Anthology 1 (1996)

Disc One
1.Free as a Bird
2.We Were Four Guys...That's All
3.That'll Be the Day
4.In Spite of all the Danger
5.Sometimes I'd Borrow...Those Still Exist
6.Halleluia, I Love Her So
7.You'll Be Mine
9.First of All...It Didn't Do a Thing Here
10.My Bonnie
11.Ain't She Sweet
12.Cry For a Shadow
13.Brian Was a Beautiful Guy...He Presented Us Well
14.I Secured Them...A Beatle Drink Even Then
16.Three Cool Cats
17.The Sheik of Araby
18.Like Dreamers Do
19.Hello Little Girl
20.Well The Recording Tests...By My Artists
21.Besame Mucho
22.Love Me Do
23.How Do You Do It?
24.Please Please Me
25.One After 909 (False Starts)
26.One After 909 (Complete)
27.Lend Me Your Comb
28.I'll Get You
29.We Were Performers...In Britain
30.I Saw Her Standing There
31.From Me To You
32.Money (That's What I Want)
33.You Really Got A Hold On Me
34.Roll Over Beethoven

Disc Two
1.She Loves You
2.'Til There Was You
3.Twist and Shout
4.This Boy
5.I Wanna Hold Your Hand
6.Boys I Was Thinking...
7.Moonlight Bay
8.Can't Buy Me Love
9.All My Loving
10.You Can't Do That
11.And I Love Her
12.A Hard Day's Night
13.I Wanna Be Your Man
14.Long Tall Sally
17.I'll Be Back (Take 2)
18.I'll Be Back (Take 3)
19.You Know What To Do
20.No Reply (Demo Version)
22.Leave My Kitten Alone
23.No Reply (Take)
24.Eight Days a Week (Sequence)
25.Eight Days a Week (Complete)
26.Kansas City / Hey-Hey-Hey-Hey


After the unexpected success of Live at the BBC that proved to everyone that the fab four would truly live in everyone's hearts forever, it was now time to put out the definitive story, or "Anthology" of the band. By "definitive", the 3 surviving members were extensively interviewed for a video series (shown on network TV on 3 nights - edited - the complete series was about three times the length and available to purchase) that would attempt to tell the best, complete story of the band, from the beginning to the breakup. In addition, a hefty $60 coffee table hardback packed with pictures and memorabalia was made available, again with the three members extensively interviewed. For the book, the interview archives were scrounged to include Lennon's thoughts as well during the timframe. As a creme de-la creme, Paul, George and Ringo even reunited and recorded a few songs over a John Lennon demo given to him by his widow, Yoko Ono. So to go along with all the hoopla, it was decided that several CDs (nobody knew how many at the start of the project) would be released as well.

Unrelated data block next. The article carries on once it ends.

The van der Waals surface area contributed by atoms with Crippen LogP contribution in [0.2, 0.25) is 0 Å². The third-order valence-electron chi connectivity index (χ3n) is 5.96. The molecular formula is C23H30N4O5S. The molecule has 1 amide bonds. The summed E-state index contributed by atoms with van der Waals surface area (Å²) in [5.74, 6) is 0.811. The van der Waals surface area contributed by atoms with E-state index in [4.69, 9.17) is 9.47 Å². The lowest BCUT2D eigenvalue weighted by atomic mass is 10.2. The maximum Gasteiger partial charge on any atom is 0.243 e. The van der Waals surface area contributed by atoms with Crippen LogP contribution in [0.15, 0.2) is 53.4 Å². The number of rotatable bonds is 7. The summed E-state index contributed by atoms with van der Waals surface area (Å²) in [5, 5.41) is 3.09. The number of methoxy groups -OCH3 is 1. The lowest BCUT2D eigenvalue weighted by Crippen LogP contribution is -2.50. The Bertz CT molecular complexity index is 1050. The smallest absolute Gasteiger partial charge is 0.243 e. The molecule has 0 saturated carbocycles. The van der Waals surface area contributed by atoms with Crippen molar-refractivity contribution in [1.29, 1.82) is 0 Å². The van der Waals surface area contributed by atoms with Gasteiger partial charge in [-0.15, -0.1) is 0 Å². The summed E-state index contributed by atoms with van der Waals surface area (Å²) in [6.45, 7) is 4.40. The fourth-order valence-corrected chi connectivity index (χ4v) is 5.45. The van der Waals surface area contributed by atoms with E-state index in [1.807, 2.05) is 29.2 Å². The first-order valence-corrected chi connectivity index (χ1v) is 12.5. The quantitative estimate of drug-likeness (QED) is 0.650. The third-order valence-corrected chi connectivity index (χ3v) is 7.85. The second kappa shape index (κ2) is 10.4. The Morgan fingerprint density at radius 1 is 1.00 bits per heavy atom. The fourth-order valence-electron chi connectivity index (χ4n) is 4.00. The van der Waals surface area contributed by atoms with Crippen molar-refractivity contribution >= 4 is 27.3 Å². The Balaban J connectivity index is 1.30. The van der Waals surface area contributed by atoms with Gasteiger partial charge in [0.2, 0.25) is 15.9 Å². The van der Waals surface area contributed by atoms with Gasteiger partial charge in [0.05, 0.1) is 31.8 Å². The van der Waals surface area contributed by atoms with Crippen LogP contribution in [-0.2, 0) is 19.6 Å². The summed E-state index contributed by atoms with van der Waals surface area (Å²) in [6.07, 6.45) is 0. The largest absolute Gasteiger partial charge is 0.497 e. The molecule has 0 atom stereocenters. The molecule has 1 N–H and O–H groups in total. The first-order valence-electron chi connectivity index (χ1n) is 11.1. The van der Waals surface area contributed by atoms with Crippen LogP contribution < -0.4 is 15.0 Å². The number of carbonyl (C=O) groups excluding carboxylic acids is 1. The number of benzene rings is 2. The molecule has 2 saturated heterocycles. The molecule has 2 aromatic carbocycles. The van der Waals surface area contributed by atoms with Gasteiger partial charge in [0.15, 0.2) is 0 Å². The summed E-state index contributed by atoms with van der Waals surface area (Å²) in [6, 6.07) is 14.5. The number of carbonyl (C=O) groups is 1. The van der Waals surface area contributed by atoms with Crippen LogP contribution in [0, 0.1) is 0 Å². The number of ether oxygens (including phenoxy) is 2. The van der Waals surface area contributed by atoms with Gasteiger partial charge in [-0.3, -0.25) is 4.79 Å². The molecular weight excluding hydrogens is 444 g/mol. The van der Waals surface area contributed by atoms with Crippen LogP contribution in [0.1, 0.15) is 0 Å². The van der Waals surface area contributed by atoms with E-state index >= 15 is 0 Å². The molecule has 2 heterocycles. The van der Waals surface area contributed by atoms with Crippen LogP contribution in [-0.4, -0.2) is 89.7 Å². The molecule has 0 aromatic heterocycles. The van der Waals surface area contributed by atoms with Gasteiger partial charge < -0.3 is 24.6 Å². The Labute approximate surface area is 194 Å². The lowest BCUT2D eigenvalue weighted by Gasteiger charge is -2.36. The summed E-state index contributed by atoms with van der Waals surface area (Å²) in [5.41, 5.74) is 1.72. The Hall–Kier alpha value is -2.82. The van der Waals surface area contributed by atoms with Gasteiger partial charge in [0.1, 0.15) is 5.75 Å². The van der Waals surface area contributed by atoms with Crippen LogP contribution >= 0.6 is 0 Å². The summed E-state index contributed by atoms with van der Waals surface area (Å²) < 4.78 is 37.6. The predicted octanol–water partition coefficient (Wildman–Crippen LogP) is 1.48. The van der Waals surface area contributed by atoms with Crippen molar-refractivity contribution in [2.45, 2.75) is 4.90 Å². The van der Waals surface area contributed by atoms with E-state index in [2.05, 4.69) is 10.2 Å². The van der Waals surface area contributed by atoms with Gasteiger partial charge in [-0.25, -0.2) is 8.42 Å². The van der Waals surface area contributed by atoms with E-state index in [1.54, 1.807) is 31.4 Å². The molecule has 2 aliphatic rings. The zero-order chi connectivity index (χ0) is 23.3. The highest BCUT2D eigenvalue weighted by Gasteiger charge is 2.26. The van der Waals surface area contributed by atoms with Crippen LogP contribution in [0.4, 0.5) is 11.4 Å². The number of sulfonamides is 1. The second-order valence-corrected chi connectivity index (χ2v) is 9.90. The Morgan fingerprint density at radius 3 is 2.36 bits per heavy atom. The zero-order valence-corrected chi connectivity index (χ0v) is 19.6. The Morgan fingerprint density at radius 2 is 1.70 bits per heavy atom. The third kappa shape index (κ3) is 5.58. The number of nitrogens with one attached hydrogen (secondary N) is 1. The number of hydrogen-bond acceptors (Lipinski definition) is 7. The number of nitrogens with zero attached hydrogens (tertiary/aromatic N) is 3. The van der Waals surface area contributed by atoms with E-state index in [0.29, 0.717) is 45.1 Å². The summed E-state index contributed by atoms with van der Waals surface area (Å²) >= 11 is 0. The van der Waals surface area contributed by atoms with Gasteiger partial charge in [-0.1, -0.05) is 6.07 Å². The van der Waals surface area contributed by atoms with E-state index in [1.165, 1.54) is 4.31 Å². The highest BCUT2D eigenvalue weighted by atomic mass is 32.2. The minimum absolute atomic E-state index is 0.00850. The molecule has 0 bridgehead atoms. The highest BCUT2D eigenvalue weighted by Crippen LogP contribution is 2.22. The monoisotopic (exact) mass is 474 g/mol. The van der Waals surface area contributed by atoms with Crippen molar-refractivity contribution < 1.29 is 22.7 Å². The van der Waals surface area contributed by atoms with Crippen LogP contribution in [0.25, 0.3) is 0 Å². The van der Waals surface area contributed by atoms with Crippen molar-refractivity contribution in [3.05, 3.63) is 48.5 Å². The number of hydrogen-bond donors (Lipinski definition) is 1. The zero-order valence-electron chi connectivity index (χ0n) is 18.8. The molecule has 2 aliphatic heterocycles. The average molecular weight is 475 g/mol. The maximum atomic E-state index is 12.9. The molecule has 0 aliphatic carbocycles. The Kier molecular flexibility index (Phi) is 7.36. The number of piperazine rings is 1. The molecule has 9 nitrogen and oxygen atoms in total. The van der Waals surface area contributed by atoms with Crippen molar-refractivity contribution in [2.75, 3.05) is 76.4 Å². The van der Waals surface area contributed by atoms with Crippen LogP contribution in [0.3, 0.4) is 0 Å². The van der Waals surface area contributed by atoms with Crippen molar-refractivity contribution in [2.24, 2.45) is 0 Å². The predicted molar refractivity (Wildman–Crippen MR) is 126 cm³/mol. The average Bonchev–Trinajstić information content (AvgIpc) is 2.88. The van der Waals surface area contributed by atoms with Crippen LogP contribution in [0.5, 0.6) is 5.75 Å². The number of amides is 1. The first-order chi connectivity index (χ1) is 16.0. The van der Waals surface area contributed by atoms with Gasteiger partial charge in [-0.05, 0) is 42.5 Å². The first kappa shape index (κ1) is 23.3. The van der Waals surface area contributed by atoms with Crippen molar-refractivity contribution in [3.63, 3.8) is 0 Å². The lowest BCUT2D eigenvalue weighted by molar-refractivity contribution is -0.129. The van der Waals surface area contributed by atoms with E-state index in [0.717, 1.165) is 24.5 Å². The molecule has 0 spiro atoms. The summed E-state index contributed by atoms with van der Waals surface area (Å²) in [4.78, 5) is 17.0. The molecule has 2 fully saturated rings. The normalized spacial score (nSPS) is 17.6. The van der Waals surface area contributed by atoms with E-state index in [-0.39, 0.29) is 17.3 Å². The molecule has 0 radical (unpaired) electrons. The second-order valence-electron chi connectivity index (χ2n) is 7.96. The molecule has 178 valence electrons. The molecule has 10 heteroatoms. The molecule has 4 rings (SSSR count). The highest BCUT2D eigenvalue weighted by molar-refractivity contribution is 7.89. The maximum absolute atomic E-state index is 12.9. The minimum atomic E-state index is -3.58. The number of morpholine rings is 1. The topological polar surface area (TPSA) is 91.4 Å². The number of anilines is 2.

To be fair, as extensive as the CDs (there ended up being 3 2-disc sets) were, the end results were a mixed bag - at least in terms of what everyone was expecting. Rather than an exclusive CD collection of the band's "best" material (which really wasn't even needed), it was decided that they would release only unreleased material. Maybe they figured everyone already had the "best" material. Maybe it was because they realized, probably more than any other recording artist, there were loads of fans that were dying to get there hands on what had been locked up in the vaults for over a quarter of a century. What ended up resurfacing out of all the unreleased material, was very little new material, yet re-takes, live versions and alternate recordings of what was already available. Since this was the first collection, covering the earliest time-frame of the band's history, there are plenty of "we could do without's, but it is kind of interesting" material here.